The NHS has been neglected by its political parents, an editorial in this week's Lancet says.
The medical journal links Gordon Brown's planned reforms of the NHS to its wider relationship with the Department of Health, which it accuses of narrow centralisation working against progress.
Mr Brown outlined plans to create a "more personal and preventative service" in a speech to healthcare professionals on Monday.
He announced diagnostic scans for all those at-risk of a number of diseases and pledged an NHS constitution which would enshrine both the "rights and responsibilities" of patients.
Today's Lancet editorial says the prime minister "lacks advisers with sufficient courage to tell him that a constitution is likely to be merely empty rhetoric".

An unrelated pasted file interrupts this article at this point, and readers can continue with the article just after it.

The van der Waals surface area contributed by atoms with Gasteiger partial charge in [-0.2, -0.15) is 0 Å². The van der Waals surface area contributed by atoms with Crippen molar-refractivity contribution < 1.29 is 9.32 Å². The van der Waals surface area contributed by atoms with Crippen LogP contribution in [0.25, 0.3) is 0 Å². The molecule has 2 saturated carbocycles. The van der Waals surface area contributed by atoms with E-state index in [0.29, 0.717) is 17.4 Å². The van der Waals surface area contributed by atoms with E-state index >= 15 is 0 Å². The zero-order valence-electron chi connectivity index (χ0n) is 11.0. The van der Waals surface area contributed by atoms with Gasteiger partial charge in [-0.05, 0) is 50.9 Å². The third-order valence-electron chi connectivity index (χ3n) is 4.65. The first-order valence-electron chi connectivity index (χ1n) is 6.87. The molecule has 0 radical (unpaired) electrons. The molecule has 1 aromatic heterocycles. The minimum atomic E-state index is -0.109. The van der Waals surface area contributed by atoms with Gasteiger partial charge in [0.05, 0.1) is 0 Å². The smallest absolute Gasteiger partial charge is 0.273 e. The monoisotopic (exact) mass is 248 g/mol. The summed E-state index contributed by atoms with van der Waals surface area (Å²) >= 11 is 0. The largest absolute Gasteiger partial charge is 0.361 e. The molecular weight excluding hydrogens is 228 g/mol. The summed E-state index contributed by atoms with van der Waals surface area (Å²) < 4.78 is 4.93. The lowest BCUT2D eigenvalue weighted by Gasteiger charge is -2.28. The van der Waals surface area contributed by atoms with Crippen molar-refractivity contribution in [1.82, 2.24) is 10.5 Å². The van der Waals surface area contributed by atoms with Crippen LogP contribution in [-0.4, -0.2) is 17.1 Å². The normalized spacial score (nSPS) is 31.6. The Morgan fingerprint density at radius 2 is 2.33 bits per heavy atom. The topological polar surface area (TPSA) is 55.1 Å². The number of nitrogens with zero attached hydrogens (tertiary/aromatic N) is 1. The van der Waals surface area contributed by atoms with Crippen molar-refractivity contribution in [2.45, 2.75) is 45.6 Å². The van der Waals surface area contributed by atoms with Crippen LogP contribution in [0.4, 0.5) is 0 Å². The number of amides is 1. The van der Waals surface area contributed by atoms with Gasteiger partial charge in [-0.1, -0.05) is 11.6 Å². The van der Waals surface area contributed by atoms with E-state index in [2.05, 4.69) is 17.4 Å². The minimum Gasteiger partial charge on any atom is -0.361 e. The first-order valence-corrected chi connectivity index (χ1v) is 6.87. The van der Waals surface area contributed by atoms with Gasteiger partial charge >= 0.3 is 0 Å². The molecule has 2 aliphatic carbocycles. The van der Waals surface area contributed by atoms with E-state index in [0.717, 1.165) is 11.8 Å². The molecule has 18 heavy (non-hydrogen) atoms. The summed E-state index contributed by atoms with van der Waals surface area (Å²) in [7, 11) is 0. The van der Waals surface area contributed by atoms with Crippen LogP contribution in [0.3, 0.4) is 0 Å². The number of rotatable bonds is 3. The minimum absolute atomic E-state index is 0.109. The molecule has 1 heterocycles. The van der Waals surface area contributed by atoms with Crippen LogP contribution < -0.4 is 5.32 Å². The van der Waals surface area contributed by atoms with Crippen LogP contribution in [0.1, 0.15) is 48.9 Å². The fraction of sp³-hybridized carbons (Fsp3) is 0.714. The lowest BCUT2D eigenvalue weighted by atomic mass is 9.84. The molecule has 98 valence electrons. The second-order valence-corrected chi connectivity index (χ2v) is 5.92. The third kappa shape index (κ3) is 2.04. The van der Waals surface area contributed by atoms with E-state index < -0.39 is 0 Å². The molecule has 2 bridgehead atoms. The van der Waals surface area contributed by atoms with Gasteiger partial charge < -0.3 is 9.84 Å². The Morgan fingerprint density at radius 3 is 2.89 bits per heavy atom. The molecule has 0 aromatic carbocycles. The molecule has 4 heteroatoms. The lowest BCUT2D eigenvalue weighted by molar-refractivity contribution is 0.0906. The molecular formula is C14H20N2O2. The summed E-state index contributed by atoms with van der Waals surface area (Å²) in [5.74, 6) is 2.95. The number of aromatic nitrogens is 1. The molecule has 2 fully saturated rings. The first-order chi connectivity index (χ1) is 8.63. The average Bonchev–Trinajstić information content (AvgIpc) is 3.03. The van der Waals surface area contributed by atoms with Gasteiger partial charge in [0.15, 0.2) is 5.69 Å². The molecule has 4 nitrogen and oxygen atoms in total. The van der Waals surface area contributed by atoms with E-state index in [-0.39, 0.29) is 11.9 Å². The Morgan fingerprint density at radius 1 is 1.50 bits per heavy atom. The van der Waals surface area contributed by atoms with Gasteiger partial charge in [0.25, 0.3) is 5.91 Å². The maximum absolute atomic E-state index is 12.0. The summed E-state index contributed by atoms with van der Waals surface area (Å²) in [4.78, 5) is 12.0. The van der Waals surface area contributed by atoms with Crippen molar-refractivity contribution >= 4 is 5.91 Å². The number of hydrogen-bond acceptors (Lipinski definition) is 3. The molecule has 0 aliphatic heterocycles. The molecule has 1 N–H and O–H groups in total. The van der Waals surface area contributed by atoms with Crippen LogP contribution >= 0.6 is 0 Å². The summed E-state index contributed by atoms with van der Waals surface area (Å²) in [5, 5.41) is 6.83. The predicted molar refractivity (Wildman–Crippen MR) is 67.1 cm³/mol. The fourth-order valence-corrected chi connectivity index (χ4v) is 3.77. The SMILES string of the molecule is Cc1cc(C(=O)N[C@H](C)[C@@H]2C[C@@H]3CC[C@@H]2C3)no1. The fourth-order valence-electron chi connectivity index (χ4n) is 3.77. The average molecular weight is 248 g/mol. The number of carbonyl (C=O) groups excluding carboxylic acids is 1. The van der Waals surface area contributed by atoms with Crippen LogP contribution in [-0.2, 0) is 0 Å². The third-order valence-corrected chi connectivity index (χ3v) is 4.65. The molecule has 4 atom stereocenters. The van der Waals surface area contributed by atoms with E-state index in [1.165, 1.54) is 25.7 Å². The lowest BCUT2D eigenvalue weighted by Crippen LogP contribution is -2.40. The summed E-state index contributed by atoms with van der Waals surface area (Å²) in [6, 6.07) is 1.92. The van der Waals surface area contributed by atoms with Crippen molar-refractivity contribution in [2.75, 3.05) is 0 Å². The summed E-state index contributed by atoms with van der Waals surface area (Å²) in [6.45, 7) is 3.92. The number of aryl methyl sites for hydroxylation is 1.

It says separating prevention from treatment is a false dichotomy and says plans to strengthen the divide between GPs and specialists are "hopelessly anachronistic".
"A fundamental problem facing the NHS is that it is not joined up in its culture or planning," the editorial says.
"The NHS deserves a happy [60th] birthday on July 5th. But despite lavishing it with praise and presents, its political parents have been neglectful. A sharper scientific focus to the UK's health-systems reforms is needed."
Reviews of the NHS and medical training from Lord Darzi and John Tooke respectively are on the right track, the editorial says, but there are risks the government will hinder recommendations fostering better management of health.
"Whether they can survive the DoH's preference for centralised ideology over professionally led, devolved, and evaluated innovation is another matter," it concludes.